Patients undergoing colon resection are often concerned about their functional outcomes after surgery. The primary aim of this prospective, multicentric study was to assess the intestinal activity and health-related quality-of-life (HRQL) after ileocecal valve removal. The secondary aim was to evaluate any vitamin B12 deficiency. The study included patients undergoing right colectomy, extended right colectomy and ileocecal resection for either neoplastic or benign disease. Selected items of GIQLI and EORTC QLQ-CR29 questionnaires were used to investigate intestinal activity and HRQL before and after surgery. Blood samples for vitamin B12 level were collected before and during the follow-up period. The empirical rule effect size (ERES) method was used to explain the clinical effect of statistical results. Linear mixed effect (LME) model for longitudinal data was applied to detect the most important parameters affecting the total score. A total of 158 patients were considered. Applying the ERES method, the analysis of both questionnaires showed clinically and statistically significant improvement of HRQL at the end of the follow-up period. Applying the LME model, worsening of HRQL was correlated with female gender and ileum length when using GIQLI questionnaire, and with female gender, open approach, and advanced cancer stage when using the EORTC QLQ-CR29 questionnaire. No significant deficiency in vitamin B12 levels was observed regardless of the length of surgical specimen. In our series, no deterioration of HRQL and no vitamin B12 deficiency were found during the follow-up period. Nevertheless, warning patients about potential changes in bowel habits is mandatory. In our series, no deterioration of HRQL and no vitamin B12 deficiency were found during the follow-up period. Nevertheless, warning patients about potential changes in bowel habits is mandatory.

Ileocecal valve syndrome and vitamin b12 deficiency after surgery: a multicentric prospective study

Germani, Paola
Writing – Original Draft Preparation
;
Zucca, Annalisa
Data Curation
;
Giudici, Fabiola
Data Curation
;
Terranova, Susanna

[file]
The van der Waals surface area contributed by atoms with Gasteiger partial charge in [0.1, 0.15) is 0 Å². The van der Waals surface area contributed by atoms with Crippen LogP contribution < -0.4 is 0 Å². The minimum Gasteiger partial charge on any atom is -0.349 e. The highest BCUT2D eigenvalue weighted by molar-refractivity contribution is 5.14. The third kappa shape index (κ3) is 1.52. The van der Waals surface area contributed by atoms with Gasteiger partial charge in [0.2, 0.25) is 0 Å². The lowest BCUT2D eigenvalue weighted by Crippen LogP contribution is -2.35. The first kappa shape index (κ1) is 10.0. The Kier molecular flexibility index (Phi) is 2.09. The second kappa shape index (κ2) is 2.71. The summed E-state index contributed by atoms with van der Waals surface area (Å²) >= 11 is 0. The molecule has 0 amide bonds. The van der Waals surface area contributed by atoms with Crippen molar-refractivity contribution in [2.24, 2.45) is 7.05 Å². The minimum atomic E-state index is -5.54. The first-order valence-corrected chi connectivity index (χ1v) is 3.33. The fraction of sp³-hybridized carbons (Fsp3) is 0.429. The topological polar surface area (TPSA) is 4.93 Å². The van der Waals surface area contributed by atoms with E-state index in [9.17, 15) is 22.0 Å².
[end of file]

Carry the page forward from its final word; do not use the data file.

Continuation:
Data Curation
;
Troian, Marina
Data Curation
;
Samardzic, Natasa;Palmisano, Silvia
Conceptualization
;
de Manzini, Nicolò
Writing – Review & Editing
2021

Abstract

Patients undergoing colon resection are often concerned about their functional outcomes after surgery. The primary aim of this prospective, multicentric study was to assess the intestinal activity and health-related quality-of-life (HRQL) after ileocecal valve removal. The secondary aim was to evaluate any vitamin B12 deficiency. The study included patients undergoing right colectomy, extended right colectomy and ileocecal resection for either neoplastic or benign disease. Selected items of GIQLI and EORTC QLQ-CR29 questionnaires were used to investigate intestinal activity and HRQL before and after surgery. Blood samples for vitamin B12 level were collected before and during the follow-up period. The empirical rule effect size (ERES) method was used to explain the clinical effect of statistical results. Linear mixed effect (LME) model for longitudinal data was applied to detect the most important parameters affecting the total score. A total of 158 patients were considered. Applying the ERES method, the analysis of both questionnaires showed clinically and statistically significant improvement of HRQL at the end of the follow-up period. Applying the LME model, worsening of HRQL was correlated with female gender and ileum length when using GIQLI questionnaire, and with female gender, open approach, and advanced cancer stage when using the EORTC QLQ-CR29 questionnaire. No significant deficiency in vitamin B12 levels was observed regardless of the length of surgical specimen. In our series, no deterioration of HRQL and no vitamin B12 deficiency were found during the follow-up period. Nevertheless, warning patients about potential changes in bowel habits is mandatory. In our series, no deterioration of HRQL and no vitamin B12 deficiency were found during the follow-up period. Nevertheless, warning patients about potential changes in bowel habits is mandatory.
9-lug-2020
Pubblicato
https://link.springer.com/article/10.1007/s13304-020-00845-z
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Utilizza questo identificativo per citare o creare un link a questo documento: https://hdl.handle.net/11368/2969320
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